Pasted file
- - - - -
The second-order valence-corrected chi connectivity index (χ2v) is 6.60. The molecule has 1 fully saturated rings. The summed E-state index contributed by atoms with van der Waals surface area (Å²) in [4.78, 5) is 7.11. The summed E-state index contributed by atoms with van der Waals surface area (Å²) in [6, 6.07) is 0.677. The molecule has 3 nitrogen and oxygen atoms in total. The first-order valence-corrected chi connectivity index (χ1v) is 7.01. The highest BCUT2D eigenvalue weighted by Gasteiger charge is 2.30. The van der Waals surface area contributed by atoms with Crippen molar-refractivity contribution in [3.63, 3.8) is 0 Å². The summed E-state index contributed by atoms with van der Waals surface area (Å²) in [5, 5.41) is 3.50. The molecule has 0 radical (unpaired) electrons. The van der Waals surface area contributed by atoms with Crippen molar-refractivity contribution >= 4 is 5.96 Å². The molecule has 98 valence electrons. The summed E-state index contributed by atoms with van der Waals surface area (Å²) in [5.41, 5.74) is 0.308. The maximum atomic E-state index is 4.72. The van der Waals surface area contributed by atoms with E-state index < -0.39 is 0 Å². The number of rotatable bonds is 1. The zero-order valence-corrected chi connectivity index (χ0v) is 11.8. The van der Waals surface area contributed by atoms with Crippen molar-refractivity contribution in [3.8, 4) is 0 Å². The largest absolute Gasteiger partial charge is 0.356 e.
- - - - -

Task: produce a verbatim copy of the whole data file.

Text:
The second-order valence-corrected chi connectivity index (χ2v) is 6.60. The molecule has 1 fully saturated rings. The summed E-state index contributed by atoms with van der Waals surface area (Å²) in [4.78, 5) is 7.11. The summed E-state index contributed by atoms with van der Waals surface area (Å²) in [6, 6.07) is 0.677. The molecule has 3 nitrogen and oxygen atoms in total. The first-order valence-corrected chi connectivity index (χ1v) is 7.01. The highest BCUT2D eigenvalue weighted by Gasteiger charge is 2.30. The van der Waals surface area contributed by atoms with Crippen molar-refractivity contribution in [3.63, 3.8) is 0 Å². The summed E-state index contributed by atoms with van der Waals surface area (Å²) in [5, 5.41) is 3.50. The molecule has 0 radical (unpaired) electrons. The van der Waals surface area contributed by atoms with Crippen molar-refractivity contribution >= 4 is 5.96 Å². The molecule has 98 valence electrons. The summed E-state index contributed by atoms with van der Waals surface area (Å²) in [5.41, 5.74) is 0.308. The maximum atomic E-state index is 4.72. The van der Waals surface area contributed by atoms with E-state index < -0.39 is 0 Å². The number of rotatable bonds is 1. The zero-order valence-corrected chi connectivity index (χ0v) is 11.8. The van der Waals surface area contributed by atoms with Crippen molar-refractivity contribution in [3.8, 4) is 0 Å². The largest absolute Gasteiger partial charge is 0.356 e.